“Once you did turn it over, you had most of your men on their feet ready to quickly counter-attack. Those were the fundamentals of it, but it was obviously a bit more complex.

All Blacks veterans
The All Blacks were the best defensive team at the 2015 Rugby World Cup. (Photo by David Rogers/Getty Images)

“We worked really hard at making our chop tackles dominant and we brought in the ability for the inside man to get into the tackle. We had a guy making the chop tackle and then a second man coming in over his back to get four feet against two in the tackle and because we are not as big as some of the other teams like South Africa, that was the way we got dominance.”

The magic of the new system was not necessarily that it made the All Blacks impenetrable as they conceded a total of 97 points in that tournament – still the lowest of any side at the tournament when averaged out – but more than they had in 2011.

But the new system was actually about using their defence to create counter-attack opportunity, and this is what revolutionised the All Blacks.

Smith’s plan was perfect as by keeping players on their feet, the All Blacks were able to transition from defence to attack with incredible awareness and they scored a scarcely believable 116 points in the knock-out rounds.

The quality of their tackling enabled them to score almost an average of 40 points a game in the most intense part of the tournament and that’s why former Ireland international Ronan O’Gara was making such an astute point on Sky’s The Breakdown programme, when he questioned the quality of New Zealand’s defensive work over the last few years.

“I think where teams have probably gone beyond them is on the defensive side,” he said. “Their attack has always been top notch, but I think defensively it seems like they’re still defending the man, which nowadays, with teams’ capacity to retain the ball, is you keep pushing them towards the sideline.

As much as it was an attacking masterclass from the All Blacks in Lyon, so too did it illustrate the importance of their defence in being the foundation of that attack.

“The opposition is going to have too much possession and be able to fire too many shots and they probably have to defend a lot of players with X-factor.

“I think if they’re very aggressive with their defence, they could surprise people an go all the way.”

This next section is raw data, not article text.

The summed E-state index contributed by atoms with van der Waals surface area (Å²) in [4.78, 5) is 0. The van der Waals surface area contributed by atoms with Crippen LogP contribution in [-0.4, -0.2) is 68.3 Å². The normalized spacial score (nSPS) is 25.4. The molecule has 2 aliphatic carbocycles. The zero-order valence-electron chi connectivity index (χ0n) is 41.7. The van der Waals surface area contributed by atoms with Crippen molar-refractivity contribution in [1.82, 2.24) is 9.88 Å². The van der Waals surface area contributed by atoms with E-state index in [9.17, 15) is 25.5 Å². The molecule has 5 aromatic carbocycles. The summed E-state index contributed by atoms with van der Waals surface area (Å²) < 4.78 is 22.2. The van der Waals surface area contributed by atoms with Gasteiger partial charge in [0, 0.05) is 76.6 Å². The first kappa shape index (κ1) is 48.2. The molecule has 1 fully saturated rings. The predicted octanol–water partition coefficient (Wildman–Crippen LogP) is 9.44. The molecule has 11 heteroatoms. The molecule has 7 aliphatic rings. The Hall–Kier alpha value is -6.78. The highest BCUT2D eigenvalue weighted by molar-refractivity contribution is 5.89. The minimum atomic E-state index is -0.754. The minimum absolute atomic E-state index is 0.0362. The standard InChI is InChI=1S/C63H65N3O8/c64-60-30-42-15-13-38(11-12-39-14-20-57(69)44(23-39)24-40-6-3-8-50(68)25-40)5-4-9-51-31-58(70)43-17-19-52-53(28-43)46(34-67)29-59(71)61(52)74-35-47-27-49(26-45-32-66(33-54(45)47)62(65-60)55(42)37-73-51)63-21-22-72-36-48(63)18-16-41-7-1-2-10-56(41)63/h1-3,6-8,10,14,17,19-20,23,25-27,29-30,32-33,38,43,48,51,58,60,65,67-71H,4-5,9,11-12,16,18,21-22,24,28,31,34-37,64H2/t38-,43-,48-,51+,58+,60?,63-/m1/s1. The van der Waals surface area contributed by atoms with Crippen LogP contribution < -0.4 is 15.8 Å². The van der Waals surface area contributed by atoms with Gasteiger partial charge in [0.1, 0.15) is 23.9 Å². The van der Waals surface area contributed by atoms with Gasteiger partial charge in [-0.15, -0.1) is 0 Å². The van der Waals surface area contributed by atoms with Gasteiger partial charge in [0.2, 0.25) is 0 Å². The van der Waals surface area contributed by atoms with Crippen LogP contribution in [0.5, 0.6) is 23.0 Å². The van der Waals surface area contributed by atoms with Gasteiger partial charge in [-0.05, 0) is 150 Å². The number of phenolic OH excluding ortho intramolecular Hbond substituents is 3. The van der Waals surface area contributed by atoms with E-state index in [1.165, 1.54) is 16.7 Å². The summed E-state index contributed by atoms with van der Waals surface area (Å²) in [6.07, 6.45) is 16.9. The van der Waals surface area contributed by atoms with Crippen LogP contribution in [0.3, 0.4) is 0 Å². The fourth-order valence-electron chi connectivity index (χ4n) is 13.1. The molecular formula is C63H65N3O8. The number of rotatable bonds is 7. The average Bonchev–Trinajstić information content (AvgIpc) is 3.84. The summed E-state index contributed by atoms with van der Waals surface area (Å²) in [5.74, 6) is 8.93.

Interestingly, a few days after O’Gara made his comment, the All Blacks annihilated Italy 96-17 in what appeared to be a stunning show of attacking rugby.

But as much as it was an attacking masterclass from the All Blacks in Lyon, so too did it illustrate the importance of their defence in being the foundation of that attack.

It felt to some degree that the All Blacks wound the clock back to 2015 against Italy, opting to use the chop tackle more and have the second man hit higher to produce the four legs versus two that Smith was so keen on eight years ago.

So too were the All Blacks much more alive to defensive turnover opportunity – again a big part of their 2015 plan. The art of wining turnovers is picking the cues – of knowing when a dominant tackle may be coming, predicting it early and then reacting quickly.

Will Jordan
LYON, FRANCE – SEPTEMBER 29: Will Jordan of New Zealand scores a try despite Stephen Varney of Italy defense during the Rugby World Cup France 2023 match between New Zealand and Italy at Parc Olympique on September 29, 2023 in Lyon, France. (Photo by Lionel Hahn/Getty Images)

From his vantage point on the wing, Will Jordan certainly felt that the way the All Blacks defended was a major factor in helping them score almost 100 points.

“Footy can be a simple game when you are going forward and the boys set a great platform both at set-piece and general around the park,” said Jordan.

“I thought defensively they were strong in the tight stuff. We saw a lot of dominant tackles that allowed us to go forward and get ruck turnovers and it was with turnover ball that we really started to turn it on. Obviously, the set piece was huge but defensively it was a great shift.